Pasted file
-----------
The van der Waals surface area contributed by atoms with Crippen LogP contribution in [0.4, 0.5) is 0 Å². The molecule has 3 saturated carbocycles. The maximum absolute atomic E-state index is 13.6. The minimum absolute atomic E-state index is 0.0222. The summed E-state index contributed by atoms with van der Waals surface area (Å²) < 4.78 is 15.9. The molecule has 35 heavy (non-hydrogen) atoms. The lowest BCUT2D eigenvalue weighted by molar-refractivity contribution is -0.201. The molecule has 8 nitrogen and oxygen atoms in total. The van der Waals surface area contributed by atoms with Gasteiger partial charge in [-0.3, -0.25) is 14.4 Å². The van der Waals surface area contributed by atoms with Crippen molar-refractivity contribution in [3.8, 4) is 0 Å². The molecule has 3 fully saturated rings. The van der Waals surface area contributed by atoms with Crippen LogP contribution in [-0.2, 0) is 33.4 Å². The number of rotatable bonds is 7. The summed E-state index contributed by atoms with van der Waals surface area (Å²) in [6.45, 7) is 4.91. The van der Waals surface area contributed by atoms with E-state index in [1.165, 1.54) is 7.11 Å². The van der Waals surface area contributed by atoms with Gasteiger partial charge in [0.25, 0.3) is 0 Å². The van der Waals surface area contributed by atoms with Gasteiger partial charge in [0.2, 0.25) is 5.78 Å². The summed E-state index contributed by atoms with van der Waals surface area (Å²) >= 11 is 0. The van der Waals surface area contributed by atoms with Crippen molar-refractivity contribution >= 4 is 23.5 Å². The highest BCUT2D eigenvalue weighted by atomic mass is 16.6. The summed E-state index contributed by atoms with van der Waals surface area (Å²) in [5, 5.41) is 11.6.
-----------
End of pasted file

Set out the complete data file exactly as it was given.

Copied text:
The van der Waals surface area contributed by atoms with Crippen LogP contribution in [0.4, 0.5) is 0 Å². The molecule has 3 saturated carbocycles. The maximum absolute atomic E-state index is 13.6. The minimum absolute atomic E-state index is 0.0222. The summed E-state index contributed by atoms with van der Waals surface area (Å²) < 4.78 is 15.9. The molecule has 35 heavy (non-hydrogen) atoms. The lowest BCUT2D eigenvalue weighted by molar-refractivity contribution is -0.201. The molecule has 8 nitrogen and oxygen atoms in total. The van der Waals surface area contributed by atoms with Gasteiger partial charge in [-0.3, -0.25) is 14.4 Å². The van der Waals surface area contributed by atoms with Crippen molar-refractivity contribution in [3.8, 4) is 0 Å². The molecule has 3 fully saturated rings. The van der Waals surface area contributed by atoms with Crippen LogP contribution in [-0.2, 0) is 33.4 Å². The number of rotatable bonds is 7. The summed E-state index contributed by atoms with van der Waals surface area (Å²) in [6.45, 7) is 4.91. The van der Waals surface area contributed by atoms with E-state index in [1.165, 1.54) is 7.11 Å². The van der Waals surface area contributed by atoms with Gasteiger partial charge in [0.25, 0.3) is 0 Å². The van der Waals surface area contributed by atoms with Gasteiger partial charge in [0.2, 0.25) is 5.78 Å². The summed E-state index contributed by atoms with van der Waals surface area (Å²) >= 11 is 0. The van der Waals surface area contributed by atoms with Crippen molar-refractivity contribution >= 4 is 23.5 Å². The highest BCUT2D eigenvalue weighted by atomic mass is 16.6. The summed E-state index contributed by atoms with van der Waals surface area (Å²) in [5, 5.41) is 11.6.